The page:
- Pretty Soldier Sailor Moon
Genre: Action, Animation, Comedy, Fantasy, Romance, Thriller
Release: March 07, 1992
Pretty Soldier Sailor Moon: 14-year-old crybaby Tsukino Usagi is always late, irresponsible, is boy-crazy, never serious and gluttonous. She's chosen by the talking guardian cat Luna as the leader Sailor Senshi, Sailor Moon. As Sailor Moon, Usagi must fight the evil of Queen Beryl and the Dark Kingdom and locate/protect the Moon Princess. She's joined by Ami, Rei, Makoto and Minako, the other four (more serious) Sailor Senshi. The senshi is occasionally rescued by the mysterious Tuxedo Kamen.
- The Ren & Stimpy Show
Genre: Animation, Comedy, Drama, Fantasy
Release: August 11, 1991
The Ren & Stimpy Show: An intense, hyperactive chihuahua (Is there any other kind?) and a happy-go-lucky, empty-brained cat share bizarre and often repulsive adventures. Their experiences usually involve hairballs, filthy litterboxes, "magic nose goblins", sentient farts, jars of spit, outhouses, eating dirt, monkey vermin and any other imaginable disgusting substance.
- Get a Life
Genre: Comedy, Fantasy
Release: September 23, 1990
Get a Life: The misadventures of a 30-year-old paper-boy (played by Late Night alum Chris Elliot) and his wacky parents. Such show topics included the eating of a space alien, a robotic paper-boy and numerous beheadings. Get a Life was also one of the first television shows that featured the killing of the star of the show.
- Bill & Ted's Excellent Adventures
Genre: Animation, Comedy, Fantasy, Sci-Fi
Release: September 15, 1990
Bill & Ted's Excellent Adventures: An animated series inspired by the popular movie of the same name. High School slackers Bill and Ted, with the help of Rufus, use the time traveling telephone booth to visit different points in our history and future. They get into various adventures and scrapes along the way, but always manage to survive by means of their unusual talents.
- The Crystal Maze
Genre: Adventure, Family, Fantasy, Game-Show
Release: August 17, 1990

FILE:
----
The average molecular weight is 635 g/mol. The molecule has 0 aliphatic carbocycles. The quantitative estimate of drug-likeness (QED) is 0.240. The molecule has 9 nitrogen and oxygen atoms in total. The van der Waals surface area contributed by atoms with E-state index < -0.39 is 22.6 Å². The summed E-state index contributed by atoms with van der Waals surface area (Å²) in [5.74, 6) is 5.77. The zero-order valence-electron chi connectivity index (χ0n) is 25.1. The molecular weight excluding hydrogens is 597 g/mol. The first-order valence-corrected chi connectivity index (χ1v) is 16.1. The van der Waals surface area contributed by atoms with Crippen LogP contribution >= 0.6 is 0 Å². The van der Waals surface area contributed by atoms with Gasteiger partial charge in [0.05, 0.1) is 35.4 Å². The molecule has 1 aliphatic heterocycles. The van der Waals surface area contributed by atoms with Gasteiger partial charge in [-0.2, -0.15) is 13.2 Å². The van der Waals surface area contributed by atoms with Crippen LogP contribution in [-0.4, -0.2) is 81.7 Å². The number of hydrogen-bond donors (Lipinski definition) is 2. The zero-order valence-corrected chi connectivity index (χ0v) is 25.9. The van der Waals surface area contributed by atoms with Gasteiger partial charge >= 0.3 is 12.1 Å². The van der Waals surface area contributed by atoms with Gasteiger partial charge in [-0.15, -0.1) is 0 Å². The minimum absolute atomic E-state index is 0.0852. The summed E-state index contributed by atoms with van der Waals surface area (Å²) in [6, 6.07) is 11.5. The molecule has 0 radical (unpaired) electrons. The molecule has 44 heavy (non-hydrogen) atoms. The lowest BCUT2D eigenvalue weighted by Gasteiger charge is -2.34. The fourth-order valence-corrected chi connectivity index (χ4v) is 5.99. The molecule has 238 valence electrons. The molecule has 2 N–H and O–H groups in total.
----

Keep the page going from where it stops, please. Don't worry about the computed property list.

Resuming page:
The Crystal Maze: he Maze was split into four time zones, Aztec, Futuristic, Medievil, and Industrial, which became the Ocean zone in the last three series. Within each zone the team captain would choose between a "skill", "physical", "mental" or a "mystery" challenge for one of the other players. Each game lasts 2 to 3 minutes. The presenter would then open the door, start the time by keying in a code, starting the waterclock, turning over a sand timer, or starting a stop clock. the presenter would thenclose the doorand the game would start. The rest of the team could then help (or hinder) their teammate by shouting advice and suggestions, while viewing through monitors or gaps in the doors/walls. Completing a game correctly caused a contraption of some variety to release a time crystal. If the contestant failed to get out of the cell within the time limit (regardless of whether they had the time crystal or not) was locked in the cell. They could be release and play a further part in the show, but only if the team sacrificed one of the team's time crystals.
Genre: Adventure, Fantasy, Sci-Fi
Release: October 08, 1988
Superboy: The adventures of Superman when he was a boy! Actually, as a young man...who, disguised as Clark Kent, mild-mannered journalism student at Shuster University, fights a never-ending battle for truth, justice, and...well, you know the rest...
- Vampire Princess Miyu (OAV)
Genre: Animation, Drama, Fantasy, Horror, Japanese
Release: July 21, 1988
Vampire Princess Miyu (OAV): Spiritualist Himiko Se finds herself involved with the supernatural when she comes face to face with a young vampire girl known only as Miyu whose purpose is to banish a race of demons known only as Shinma to the dark.
- Beauty and the Beast
Genre: Crime, Drama, Fantasy, Romance
Release: September 05, 1987
Beauty and the Beast: Creator Ron Koslow's updated version of the fairytale has a double focus: the relationship between Vincent,(a mythic, noble man-beast) and his Catherine (a savvy assistant DA in New York); and a secret Utopian community of social outcasts living in a wondrous world beneath the city a sanctuary where Vincent is protected and loved. Through an emotional bond connecting Vincent to Catherine, he is able to sense the dangers her job brings her, and he comes to be her protector as well as the man she loves beyond all measure. The series follows the developing relationship between these two and nicely fleshes out the underground world of labyrinth tunnels, mystical waterfalls, and people who have come together to form a loving and nurturing family. In a twist from the original tale, however, this "beast" does not transform into society's idea of beauty after gaining the love of Catherine. Rather, Vincent's inner beauty is allowed to remain the focus of who he is and it is Catherine's former "shallow" self that is the ugliness transformed by their love of each other.